Q: What do you think has been the biggest advancement in recent years when it comes to lasers and skincare?
Amberg: The biggest advancement is the discovery that low-level laser therapies (LLLT) can stimulate many of the body’s natural metabolic activities (photo-stimulation). LLLT delivers a variety of aesthetic effects, including improvement of fine lines and wrinkles, fat reduction, body contouring, and acne treatment, versus high-energy lasers that thermally damage or destroy targeted structures within the skin (photothermolysis) and depend upon the body’s wound-healing response.
Berzak: The biggest advancement is the ability to provide a range of skin treatments, including non-ablative, fractionally ablative, and fully ablative. This range of treatments enables physicians to offer more customized procedures.
Farbstein: The iPixel fractionated technology has set new standards in skin resurfacing. iPixel is the only ablative fractionated resurfacing device with versatile treatment alternatives. iPixel provides practitioners with the ideal combination of speed, precision, and system reliability with no disposables for enhancing skin-resurfacing results.
Humes: The number and variety of treatment options that provide noticeable results with little to no downtime is the greatest advancement.
Paul-Blanc: The combination of various modalities has always been seen as the optimal approach for managing aging and sun-damaged skin, as well as acne, psoriasis, and eczema. Since the inception of selective photothermolysis, there have been significant advancements in both the technology that is available and the application of this technology to maximize outcomes
Ruck: There has been and remains a lot of interest worldwide in non-invasive body sculpting. As a result, there have been a number of non-invasive body-sculpting devices that have been introduced that have gotten a lot of attention, including Zeltiq, Exilis, and Liposonix. It seems that none are the “holy grail,” so there is still a large opportunity for additional systems that have strong efficacy and safety profiles.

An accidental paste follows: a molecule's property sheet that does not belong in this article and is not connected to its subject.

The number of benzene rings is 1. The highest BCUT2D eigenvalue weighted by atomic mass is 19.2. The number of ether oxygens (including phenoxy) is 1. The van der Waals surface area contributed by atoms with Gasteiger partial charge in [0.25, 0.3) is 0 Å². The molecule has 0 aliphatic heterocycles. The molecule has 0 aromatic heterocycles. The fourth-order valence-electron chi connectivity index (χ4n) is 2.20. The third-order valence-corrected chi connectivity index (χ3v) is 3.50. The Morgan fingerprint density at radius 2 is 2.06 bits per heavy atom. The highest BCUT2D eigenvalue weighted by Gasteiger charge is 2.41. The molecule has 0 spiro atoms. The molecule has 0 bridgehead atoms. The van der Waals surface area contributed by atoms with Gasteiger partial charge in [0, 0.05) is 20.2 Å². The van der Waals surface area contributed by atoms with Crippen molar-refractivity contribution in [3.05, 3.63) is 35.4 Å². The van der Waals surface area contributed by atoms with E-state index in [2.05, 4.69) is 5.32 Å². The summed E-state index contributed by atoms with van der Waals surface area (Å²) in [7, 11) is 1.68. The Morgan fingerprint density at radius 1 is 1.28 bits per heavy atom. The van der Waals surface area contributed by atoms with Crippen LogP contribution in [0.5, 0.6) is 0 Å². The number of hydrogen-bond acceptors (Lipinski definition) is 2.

Q: As it relates to your company, what is your most recent laser offering, and how is it cutting edge?
Amberg: i-Lipo uses low-level laser energy to stimulate targeted fat cells into releasing their stored fatty acids, shrinking the fat cells and
delivering measurable inch-loss reduction in as little as 20 minutes. The advantages of using low-level laser energy for body contouring are multifold—treatments are fast, pain-free, and can be used on all skin types safely, effectively, and without side effects or downtime.
Berzak: The recent introduction of SCAAR FX for our UltraPulse CO2 laser system has been a big advance. SCAAR FX, which stands for Synergistic Coagulation and Ablation for Advanced Resurfacing, is a treatment mode that is used specifically for deep, complex skin lesions, such as surgical and acne scars. By treating to a depth of up to 4mm into the skin, SCAAR FX expands UltraPulse’s ability to treat the different topography of specific complex skin lesions.
Farbstein: Our newest innovations include dye-pulsed technology for stubborn vascular and pigmented lesions, fractionated ablative and non-ablative skin resurfacing, and ClearChoice, a dual laser approach to nail fungus, all used with our Harmony XL platform.
Humes: For skin rejuvenation, the Pearl and the Pearl Fractional from Cutera are revolutionizing the treatment of skin texture, tone, wrinkles, and sun damage. Pearl treats the top layer of the skin to improve sun damage, texture, and wrinkles. Pearl Fractional heats the deeper layers of the skin to stimulate collagen growth. In addition, body contouring is growing in the medical aesthetics industry, and we are excited about Cutera’s newest system, truSculpt, for non-surgical body contouring.